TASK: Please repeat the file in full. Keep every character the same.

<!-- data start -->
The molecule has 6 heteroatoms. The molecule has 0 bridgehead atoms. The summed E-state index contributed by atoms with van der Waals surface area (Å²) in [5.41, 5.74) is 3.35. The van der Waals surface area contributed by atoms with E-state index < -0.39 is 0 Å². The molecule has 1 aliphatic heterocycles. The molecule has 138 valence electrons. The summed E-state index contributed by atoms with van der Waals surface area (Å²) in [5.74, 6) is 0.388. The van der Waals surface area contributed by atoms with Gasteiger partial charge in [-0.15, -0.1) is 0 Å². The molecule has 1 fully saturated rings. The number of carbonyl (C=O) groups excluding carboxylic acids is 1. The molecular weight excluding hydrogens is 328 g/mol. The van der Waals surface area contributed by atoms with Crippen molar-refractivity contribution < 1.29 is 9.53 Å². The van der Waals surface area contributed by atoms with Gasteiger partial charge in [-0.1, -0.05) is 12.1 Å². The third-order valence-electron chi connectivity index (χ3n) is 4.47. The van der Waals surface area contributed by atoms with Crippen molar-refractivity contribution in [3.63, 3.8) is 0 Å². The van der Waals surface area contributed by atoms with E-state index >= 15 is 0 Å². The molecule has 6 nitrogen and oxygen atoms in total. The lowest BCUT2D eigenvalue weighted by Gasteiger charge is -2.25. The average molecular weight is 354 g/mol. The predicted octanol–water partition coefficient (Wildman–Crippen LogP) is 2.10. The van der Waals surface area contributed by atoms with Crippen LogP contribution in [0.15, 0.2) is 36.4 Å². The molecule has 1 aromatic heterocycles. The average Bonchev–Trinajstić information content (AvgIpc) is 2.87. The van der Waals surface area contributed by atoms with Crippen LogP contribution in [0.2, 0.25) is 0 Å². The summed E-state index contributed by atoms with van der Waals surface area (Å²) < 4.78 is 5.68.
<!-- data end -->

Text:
The molecule has 6 heteroatoms. The molecule has 0 bridgehead atoms. The summed E-state index contributed by atoms with van der Waals surface area (Å²) in [5.41, 5.74) is 3.35. The van der Waals surface area contributed by atoms with E-state index < -0.39 is 0 Å². The molecule has 1 aliphatic heterocycles. The molecule has 138 valence electrons. The summed E-state index contributed by atoms with van der Waals surface area (Å²) in [5.74, 6) is 0.388. The van der Waals surface area contributed by atoms with Gasteiger partial charge in [-0.15, -0.1) is 0 Å². The molecule has 1 fully saturated rings. The number of carbonyl (C=O) groups excluding carboxylic acids is 1. The molecular weight excluding hydrogens is 328 g/mol. The van der Waals surface area contributed by atoms with Crippen molar-refractivity contribution < 1.29 is 9.53 Å². The van der Waals surface area contributed by atoms with Gasteiger partial charge in [-0.1, -0.05) is 12.1 Å². The third-order valence-electron chi connectivity index (χ3n) is 4.47. The van der Waals surface area contributed by atoms with Crippen molar-refractivity contribution in [3.63, 3.8) is 0 Å². The van der Waals surface area contributed by atoms with E-state index >= 15 is 0 Å². The molecule has 6 nitrogen and oxygen atoms in total. The lowest BCUT2D eigenvalue weighted by Gasteiger charge is -2.25. The average molecular weight is 354 g/mol. The predicted octanol–water partition coefficient (Wildman–Crippen LogP) is 2.10. The van der Waals surface area contributed by atoms with Crippen LogP contribution in [0.15, 0.2) is 36.4 Å². The molecule has 1 aromatic heterocycles. The average Bonchev–Trinajstić information content (AvgIpc) is 2.87. The van der Waals surface area contributed by atoms with Crippen LogP contribution in [0.2, 0.25) is 0 Å². The summed E-state index contributed by atoms with van der Waals surface area (Å²) < 4.78 is 5.68.